Linda
PATCHogue, NY
  #58  
Old February 22nd 07, 05:19 PM posted to rec.crafts.textiles.quilting
Sandy
external usenet poster
 
Posts: 3,948
Default OT: The Congenitally Grammar-Picky (was OT Grammar Book New Log Cabin Quilt)

In article ,
"CATS" wrote:

Such errors in a training manual are inexcusable!

I am slipping into the habit of using internet
abbreviations/grammar/punctuation in emails and posts, but I
would never mail a letter that was not thoroughly checked.
The same applies to the notes I print out for my classes. I
will not pass out notes that have spelling/grammar errors.
And it annoys me that my failing eyesight means that I might
miss spelling errors more often now. (Don't anyone mention
spellcheck - we use English spelling here, remember
lol)

But what excuse do Govt Departments have to allow such poor
standards of correspondence on their letterheads?

The attitude now is "if it gets the message across, what
difference does it make?", but I recently wrote a tender for
a friend who is definitely challenged in the writing skills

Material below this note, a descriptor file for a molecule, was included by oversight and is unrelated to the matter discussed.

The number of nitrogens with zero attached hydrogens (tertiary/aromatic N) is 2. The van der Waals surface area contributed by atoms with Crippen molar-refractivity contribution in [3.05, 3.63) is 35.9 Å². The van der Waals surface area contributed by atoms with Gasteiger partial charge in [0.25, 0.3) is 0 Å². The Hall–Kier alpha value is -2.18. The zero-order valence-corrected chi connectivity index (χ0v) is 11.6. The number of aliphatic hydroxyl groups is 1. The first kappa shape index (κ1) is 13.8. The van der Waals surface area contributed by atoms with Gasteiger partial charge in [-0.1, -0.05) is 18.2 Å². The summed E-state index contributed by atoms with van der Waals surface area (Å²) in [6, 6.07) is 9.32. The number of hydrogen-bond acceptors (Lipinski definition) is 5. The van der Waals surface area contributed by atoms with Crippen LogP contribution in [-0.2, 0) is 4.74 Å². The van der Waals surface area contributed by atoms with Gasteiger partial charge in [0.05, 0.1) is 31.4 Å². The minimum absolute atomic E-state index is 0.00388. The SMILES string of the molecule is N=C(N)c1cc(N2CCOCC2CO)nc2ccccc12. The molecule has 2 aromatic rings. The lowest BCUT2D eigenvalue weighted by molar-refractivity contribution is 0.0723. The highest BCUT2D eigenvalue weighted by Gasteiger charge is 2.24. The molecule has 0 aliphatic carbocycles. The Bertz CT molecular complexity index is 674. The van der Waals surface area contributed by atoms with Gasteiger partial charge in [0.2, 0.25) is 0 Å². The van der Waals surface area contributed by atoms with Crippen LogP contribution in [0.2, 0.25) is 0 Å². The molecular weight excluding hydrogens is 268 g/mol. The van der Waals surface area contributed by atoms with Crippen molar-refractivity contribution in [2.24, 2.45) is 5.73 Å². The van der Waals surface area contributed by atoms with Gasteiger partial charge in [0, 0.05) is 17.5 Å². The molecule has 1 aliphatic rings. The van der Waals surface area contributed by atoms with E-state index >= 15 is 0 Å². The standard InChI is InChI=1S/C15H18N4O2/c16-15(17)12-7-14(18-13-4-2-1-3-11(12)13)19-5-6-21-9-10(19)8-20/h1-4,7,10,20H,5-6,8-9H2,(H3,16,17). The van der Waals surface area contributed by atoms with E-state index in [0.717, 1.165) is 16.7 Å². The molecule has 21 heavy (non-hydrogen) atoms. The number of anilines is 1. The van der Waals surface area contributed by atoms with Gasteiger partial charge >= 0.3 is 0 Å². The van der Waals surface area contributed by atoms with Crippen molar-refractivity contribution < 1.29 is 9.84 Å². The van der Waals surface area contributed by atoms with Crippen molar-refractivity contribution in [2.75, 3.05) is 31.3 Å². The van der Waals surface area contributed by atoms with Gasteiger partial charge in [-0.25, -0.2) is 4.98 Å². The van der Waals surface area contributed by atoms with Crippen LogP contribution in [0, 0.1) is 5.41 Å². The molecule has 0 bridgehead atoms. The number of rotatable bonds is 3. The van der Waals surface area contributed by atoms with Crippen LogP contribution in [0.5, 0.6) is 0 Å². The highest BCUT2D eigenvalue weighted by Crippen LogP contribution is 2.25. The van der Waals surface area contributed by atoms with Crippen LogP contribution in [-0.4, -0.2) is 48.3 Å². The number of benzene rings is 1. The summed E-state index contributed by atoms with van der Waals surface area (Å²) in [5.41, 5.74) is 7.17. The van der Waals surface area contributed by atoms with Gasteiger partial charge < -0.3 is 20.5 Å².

area. When he was advised that he had won the tender he was
told that his was not the best bid, but that he had
submitted the most professional paperwork and was therefore
seen as the best tenderer. So at least some out there still
look for standards in writing and communication.

--

Cheryl & the Cats in OZ
o o o o
( Y ) ( Y )
Boofhead Donut
http://community.webshots.com/user/witchofthewest
catsatararatATyahooDOTcomDOTau



I agree wholeheartedly with you, Cheryl. DH isn't the best in spelling
and grammar, so he *always* has me proof what he's sending out to his
students. When he was a high school principal, he did the same; his
secretary couldn't be trusted to correct things, as she was almost as
bad at spelling as he is and didn't care. :S